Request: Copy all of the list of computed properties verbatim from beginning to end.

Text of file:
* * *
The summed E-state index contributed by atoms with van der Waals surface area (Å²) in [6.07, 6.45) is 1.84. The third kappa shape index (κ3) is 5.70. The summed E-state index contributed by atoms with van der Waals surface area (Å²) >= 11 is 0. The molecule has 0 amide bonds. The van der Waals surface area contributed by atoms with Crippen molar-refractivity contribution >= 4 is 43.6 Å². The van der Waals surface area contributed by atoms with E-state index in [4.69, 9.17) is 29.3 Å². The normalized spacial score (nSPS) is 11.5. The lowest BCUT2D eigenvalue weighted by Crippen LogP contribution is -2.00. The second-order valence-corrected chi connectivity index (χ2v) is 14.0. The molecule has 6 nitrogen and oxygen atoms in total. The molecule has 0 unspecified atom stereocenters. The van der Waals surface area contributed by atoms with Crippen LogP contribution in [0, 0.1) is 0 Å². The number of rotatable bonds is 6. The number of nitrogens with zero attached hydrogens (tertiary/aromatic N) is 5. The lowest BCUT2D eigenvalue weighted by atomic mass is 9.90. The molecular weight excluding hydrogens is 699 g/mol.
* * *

The summed E-state index contributed by atoms with van der Waals surface area (Å²) in [6.07, 6.45) is 1.84. The third kappa shape index (κ3) is 5.70. The summed E-state index contributed by atoms with van der Waals surface area (Å²) >= 11 is 0. The molecule has 0 amide bonds. The van der Waals surface area contributed by atoms with Crippen molar-refractivity contribution >= 4 is 43.6 Å². The van der Waals surface area contributed by atoms with E-state index in [4.69, 9.17) is 29.3 Å². The normalized spacial score (nSPS) is 11.5. The lowest BCUT2D eigenvalue weighted by Crippen LogP contribution is -2.00. The second-order valence-corrected chi connectivity index (χ2v) is 14.0. The molecule has 6 nitrogen and oxygen atoms in total. The molecule has 0 unspecified atom stereocenters. The van der Waals surface area contributed by atoms with Crippen LogP contribution in [0, 0.1) is 0 Å². The number of rotatable bonds is 6. The number of nitrogens with zero attached hydrogens (tertiary/aromatic N) is 5. The lowest BCUT2D eigenvalue weighted by atomic mass is 9.90. The molecular weight excluding hydrogens is 699 g/mol.